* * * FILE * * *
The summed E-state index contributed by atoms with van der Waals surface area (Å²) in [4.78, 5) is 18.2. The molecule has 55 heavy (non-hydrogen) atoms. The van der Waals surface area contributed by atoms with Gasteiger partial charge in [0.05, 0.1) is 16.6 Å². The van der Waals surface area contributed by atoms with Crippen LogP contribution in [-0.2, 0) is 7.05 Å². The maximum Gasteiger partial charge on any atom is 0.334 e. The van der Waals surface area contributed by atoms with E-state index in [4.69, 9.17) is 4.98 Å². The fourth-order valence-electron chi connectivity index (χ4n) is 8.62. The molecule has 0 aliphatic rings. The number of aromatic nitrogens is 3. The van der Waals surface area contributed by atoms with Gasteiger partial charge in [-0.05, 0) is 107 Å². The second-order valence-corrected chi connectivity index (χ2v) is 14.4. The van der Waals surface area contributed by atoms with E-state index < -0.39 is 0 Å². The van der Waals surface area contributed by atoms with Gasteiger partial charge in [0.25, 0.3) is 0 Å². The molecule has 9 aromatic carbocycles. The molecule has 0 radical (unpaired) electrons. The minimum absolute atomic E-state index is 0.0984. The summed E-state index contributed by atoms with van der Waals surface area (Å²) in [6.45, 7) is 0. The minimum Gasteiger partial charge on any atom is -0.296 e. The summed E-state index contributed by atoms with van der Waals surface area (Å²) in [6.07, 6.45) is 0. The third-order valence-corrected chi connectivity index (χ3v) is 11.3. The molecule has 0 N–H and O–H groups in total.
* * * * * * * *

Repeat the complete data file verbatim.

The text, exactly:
The summed E-state index contributed by atoms with van der Waals surface area (Å²) in [4.78, 5) is 18.2. The molecule has 55 heavy (non-hydrogen) atoms. The van der Waals surface area contributed by atoms with Gasteiger partial charge in [0.05, 0.1) is 16.6 Å². The van der Waals surface area contributed by atoms with Crippen LogP contribution in [-0.2, 0) is 7.05 Å². The maximum Gasteiger partial charge on any atom is 0.334 e. The van der Waals surface area contributed by atoms with E-state index in [4.69, 9.17) is 4.98 Å². The fourth-order valence-electron chi connectivity index (χ4n) is 8.62. The molecule has 0 aliphatic rings. The number of aromatic nitrogens is 3. The van der Waals surface area contributed by atoms with Gasteiger partial charge in [-0.05, 0) is 107 Å². The second-order valence-corrected chi connectivity index (χ2v) is 14.4. The van der Waals surface area contributed by atoms with E-state index < -0.39 is 0 Å². The van der Waals surface area contributed by atoms with Gasteiger partial charge in [0.25, 0.3) is 0 Å². The molecule has 9 aromatic carbocycles. The molecule has 0 radical (unpaired) electrons. The minimum absolute atomic E-state index is 0.0984. The summed E-state index contributed by atoms with van der Waals surface area (Å²) in [6.45, 7) is 0. The minimum Gasteiger partial charge on any atom is -0.296 e. The summed E-state index contributed by atoms with van der Waals surface area (Å²) in [6.07, 6.45) is 0. The third-order valence-corrected chi connectivity index (χ3v) is 11.3. The molecule has 0 N–H and O–H groups in total.